Lastly, we calculate the final temperature of water after Sodium hydroxide is dissolved into it:$$\Delta T=T_f-T_i=12.7^\circ C$$Or$$T_f=12.7^\circ C+T_i=12.7^\circ C+20.0^\circ C=32.7^\circ C$$2. Now, let's consider an endothermic (energy absorbing) solvation process between two salts. When mixed together in a flask, the salts barium hydroxide octahydrate and ammonium chloride, absorb enough heat from the environment to freeze water. The balanced reaction (under standard conditions) for these two salts is:$$Ba(OH)_2*8H_2O+2NH_4Cl \rightarrow 2NH_3 + 10H_2O + BaCl_2$$

    The thermochemistry data2 is included in the table below:

    CompoundΔH°f [kJ/mol]ΔS° [kJ/mol]
    Ba(OH)2 · 8H2O (s)-33450.427
    NH4Cl (s)-3140.095
    NH3 (g)-460.192
    H2O (l)-2860.070
    BaCl2 (s)-8590.124
    i. Calculation of the reaction enthalpy, ΔH° :

    $$\Delta H^\circ =[2*\Delta H^\circ_{f\,(g)\,NH_3}+10*\Delta H^\circ_{f\,(l)\,H_2O}+\Delta H^\circ_{f\,(s)\,BaCl_2}]-[\Delta H^\circ_{f\,(s)\,Ba(OH)_2*8H_2O}+2*\Delta H^\circ_{f\,(s)\,NH_4Cl}]$$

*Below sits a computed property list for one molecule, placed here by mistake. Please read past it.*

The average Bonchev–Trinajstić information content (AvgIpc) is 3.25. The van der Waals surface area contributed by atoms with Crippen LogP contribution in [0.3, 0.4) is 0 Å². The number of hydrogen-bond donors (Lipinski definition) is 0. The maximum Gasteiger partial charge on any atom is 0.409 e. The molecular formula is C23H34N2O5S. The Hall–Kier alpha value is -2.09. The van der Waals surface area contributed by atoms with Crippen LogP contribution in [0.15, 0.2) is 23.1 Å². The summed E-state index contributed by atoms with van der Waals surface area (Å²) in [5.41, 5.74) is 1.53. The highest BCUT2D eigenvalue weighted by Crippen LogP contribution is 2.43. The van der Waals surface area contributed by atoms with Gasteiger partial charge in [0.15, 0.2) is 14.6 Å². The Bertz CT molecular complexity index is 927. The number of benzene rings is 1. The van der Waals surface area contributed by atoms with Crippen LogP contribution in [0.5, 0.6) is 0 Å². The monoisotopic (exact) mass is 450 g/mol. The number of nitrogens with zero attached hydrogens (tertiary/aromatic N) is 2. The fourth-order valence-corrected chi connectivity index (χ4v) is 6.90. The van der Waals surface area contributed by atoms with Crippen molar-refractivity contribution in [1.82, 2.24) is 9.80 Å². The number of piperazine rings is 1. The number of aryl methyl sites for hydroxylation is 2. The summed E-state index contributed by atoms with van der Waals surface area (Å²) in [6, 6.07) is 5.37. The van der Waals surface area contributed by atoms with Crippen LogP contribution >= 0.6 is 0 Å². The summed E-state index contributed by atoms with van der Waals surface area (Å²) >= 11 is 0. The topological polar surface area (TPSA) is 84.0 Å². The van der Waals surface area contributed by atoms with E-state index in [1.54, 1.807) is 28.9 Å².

Then, inserting the table values:

    $$\Delta H^\circ=[2*(-46\frac{kJ}{mol})+10*(-286\frac{kJ}{mol})+(-859\frac{kJ}{mol})]-[(-3345\frac{kJ}{mol})+2*(-314\frac{kJ}{mol}]=162\frac{kJ}{mol}$$

    Notice, that the positive value for the enthalpy of this reaction, ΔH° = +162 kJ/mol, shows that the reaction is endothermic.

    ii. Calculation of the reaction entropy, ΔS° :

    $$\Delta S^\circ = [2*\Delta S^\circ_{(g)\,NH_3}+10*\Delta S^\circ_{(l)\,H_2O}+\Delta S^\circ_{(s)\,BaCl_2}]-[\Delta S^\circ_{(s)\,Ba(OH)_2*8H_2O}+2*\Delta S^\circ_{(s)\,NH_4Cl}]$$

    Then, inserting the table values:

    $$\Delta S^\circ = [2*(0.192\frac{kJ}{K*mol}+10*(0.070\frac{kJ}{K*mol})+(0.124\frac{kJ}{K*mol})]-[(0.427\frac{kJ}{K*mol})+2*(0.095\frac{kJ}{K*mol})]=0.591\frac{kJ}{K*mol}$$

    iii. Lastly, we calculate the Gibbs free energy difference, ΔGº :

    $$\Delta G^\circ = \Delta H^\circ - T\Delta S^\circ = 162\frac{kJ}{mol}-(298\,K*0.591\frac{kJ}{K*mol})=-14.12\frac{kJ}{mol}$$

    Notice, that the negative value for the Gibbs free energy difference of this reaction, ΔG° = -14.12 kJ/mol, shows that the reaction is spontaneous, or favorable.

    Changes in the Enthalpy of Exothermic and Endothermic Reactions

    Can a process be exothermic and endothermic? Answer: Yes, a process can contain a series of chemical reactions that are individually either endothermic or exothermic. For example, the biochemical process of glycolysis includes at least 12 different reactions, a few of which are endothermic with the majority of the other reactions in process being exothermic.